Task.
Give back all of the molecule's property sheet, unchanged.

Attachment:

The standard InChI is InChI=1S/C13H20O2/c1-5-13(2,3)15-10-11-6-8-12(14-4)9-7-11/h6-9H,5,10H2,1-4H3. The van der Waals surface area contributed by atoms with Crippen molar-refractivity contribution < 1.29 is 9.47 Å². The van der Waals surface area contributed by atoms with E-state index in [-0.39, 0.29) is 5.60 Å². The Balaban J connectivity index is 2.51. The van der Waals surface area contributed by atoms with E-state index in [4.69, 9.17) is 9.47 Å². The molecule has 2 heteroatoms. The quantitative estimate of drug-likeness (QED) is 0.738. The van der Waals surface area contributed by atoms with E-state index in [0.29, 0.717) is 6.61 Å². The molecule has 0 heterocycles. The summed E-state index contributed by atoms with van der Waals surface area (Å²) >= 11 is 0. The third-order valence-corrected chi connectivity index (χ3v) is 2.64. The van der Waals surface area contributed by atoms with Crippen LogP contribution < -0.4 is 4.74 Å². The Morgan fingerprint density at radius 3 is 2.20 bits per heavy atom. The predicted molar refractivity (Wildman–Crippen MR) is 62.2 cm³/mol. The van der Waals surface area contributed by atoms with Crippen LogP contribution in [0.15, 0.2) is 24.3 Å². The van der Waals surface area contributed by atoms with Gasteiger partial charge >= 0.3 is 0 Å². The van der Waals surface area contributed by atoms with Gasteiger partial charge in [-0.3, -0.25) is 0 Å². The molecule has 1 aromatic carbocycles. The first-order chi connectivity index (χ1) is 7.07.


The standard InChI is InChI=1S/C13H20O2/c1-5-13(2,3)15-10-11-6-8-12(14-4)9-7-11/h6-9H,5,10H2,1-4H3. The van der Waals surface area contributed by atoms with Crippen molar-refractivity contribution < 1.29 is 9.47 Å². The van der Waals surface area contributed by atoms with E-state index in [-0.39, 0.29) is 5.60 Å². The Balaban J connectivity index is 2.51. The van der Waals surface area contributed by atoms with E-state index in [4.69, 9.17) is 9.47 Å². The molecule has 2 heteroatoms. The quantitative estimate of drug-likeness (QED) is 0.738. The van der Waals surface area contributed by atoms with E-state index in [0.29, 0.717) is 6.61 Å². The molecule has 0 heterocycles. The summed E-state index contributed by atoms with van der Waals surface area (Å²) >= 11 is 0. The third-order valence-corrected chi connectivity index (χ3v) is 2.64. The van der Waals surface area contributed by atoms with Crippen LogP contribution < -0.4 is 4.74 Å². The Morgan fingerprint density at radius 3 is 2.20 bits per heavy atom. The predicted molar refractivity (Wildman–Crippen MR) is 62.2 cm³/mol. The van der Waals surface area contributed by atoms with Crippen LogP contribution in [0.15, 0.2) is 24.3 Å². The van der Waals surface area contributed by atoms with Gasteiger partial charge >= 0.3 is 0 Å². The van der Waals surface area contributed by atoms with Gasteiger partial charge in [-0.3, -0.25) is 0 Å². The molecule has 1 aromatic carbocycles. The first-order chi connectivity index (χ1) is 7.07.